If you’re looking for a spot for lunch or dinner, you have several options. Quill’s Cafe & Grill serves American fare with burgers, salads, and a kids’ menu. Screaming Gibbon Pizza Kitchen has personal pizzas and a couple of draft beers for the adults. Fat Cow Creamery is a good spot for a mid-afternoon coffee and soft-serve ice cream. Snake Bites offer quick bites to walk with, including Hot Dogs, nachos, and Soft Pretzels. Finally, TN BBQ Depot offers some favorites, including pulled pork sandwiches and BBQ Mac and Cheese.
You can also bring your own food, which we usually recommend, especially water and other beverages, to save money.
Planning your visit to the Nashville Zoo
When planning your trip, it’s important to consider a few things.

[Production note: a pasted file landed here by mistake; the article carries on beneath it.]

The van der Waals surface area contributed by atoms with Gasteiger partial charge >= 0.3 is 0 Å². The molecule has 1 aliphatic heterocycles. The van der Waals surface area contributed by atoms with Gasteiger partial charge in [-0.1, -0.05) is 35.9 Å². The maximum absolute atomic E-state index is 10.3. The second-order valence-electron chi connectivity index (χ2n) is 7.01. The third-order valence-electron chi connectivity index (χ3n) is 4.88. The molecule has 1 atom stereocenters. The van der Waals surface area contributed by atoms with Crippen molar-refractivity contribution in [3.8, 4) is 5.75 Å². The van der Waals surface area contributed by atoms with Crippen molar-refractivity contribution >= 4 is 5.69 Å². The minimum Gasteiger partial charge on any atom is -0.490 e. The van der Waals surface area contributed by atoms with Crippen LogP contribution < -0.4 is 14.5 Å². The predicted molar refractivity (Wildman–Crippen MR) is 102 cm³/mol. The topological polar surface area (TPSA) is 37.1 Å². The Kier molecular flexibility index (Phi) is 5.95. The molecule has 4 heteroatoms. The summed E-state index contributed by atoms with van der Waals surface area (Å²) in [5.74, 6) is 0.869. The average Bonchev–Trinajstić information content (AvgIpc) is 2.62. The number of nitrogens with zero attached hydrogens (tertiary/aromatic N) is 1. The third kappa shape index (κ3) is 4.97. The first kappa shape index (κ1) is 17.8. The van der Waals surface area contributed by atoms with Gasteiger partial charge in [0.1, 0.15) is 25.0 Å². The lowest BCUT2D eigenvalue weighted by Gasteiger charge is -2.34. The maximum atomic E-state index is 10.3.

Operation Hours: The Zoo’s current hours are 9:00 AM to 4:00 PM daily and closed on Thanksgiving, Christmas Day, and New Year’s Day.
Parking: Parking is usually $8 and can fill up fast on busy days. If you are a member, you can park for free. They do offer stroller and wheelchair rentals for $11
Tickets & Pricing: Adults & teen tickets usually run from $16-25, with kids (ages 2-12) getting $4 off and kids under 2 getting in free.
Best time to visit: Their website notes that animals are most active first thing in the morning, especially during the summer. If you come in the summer, we recommend bringing plenty of sunscreens and hydrating as it can be very hot. Conversely, winter can get pretty cold, so we recommend dressing warmly.
In conclusion, the Nashville Zoo is a great place to visit on your Nashville trip, especially for families with children who stay with us at our luxury properties. With the arrival of Spring, the weather should be perfect for exploring all the wonders of the animal kingdom.
Perfect for: Families
Have you been to the Nashville zoo? If so, comment below and tell us your favorite exhibits!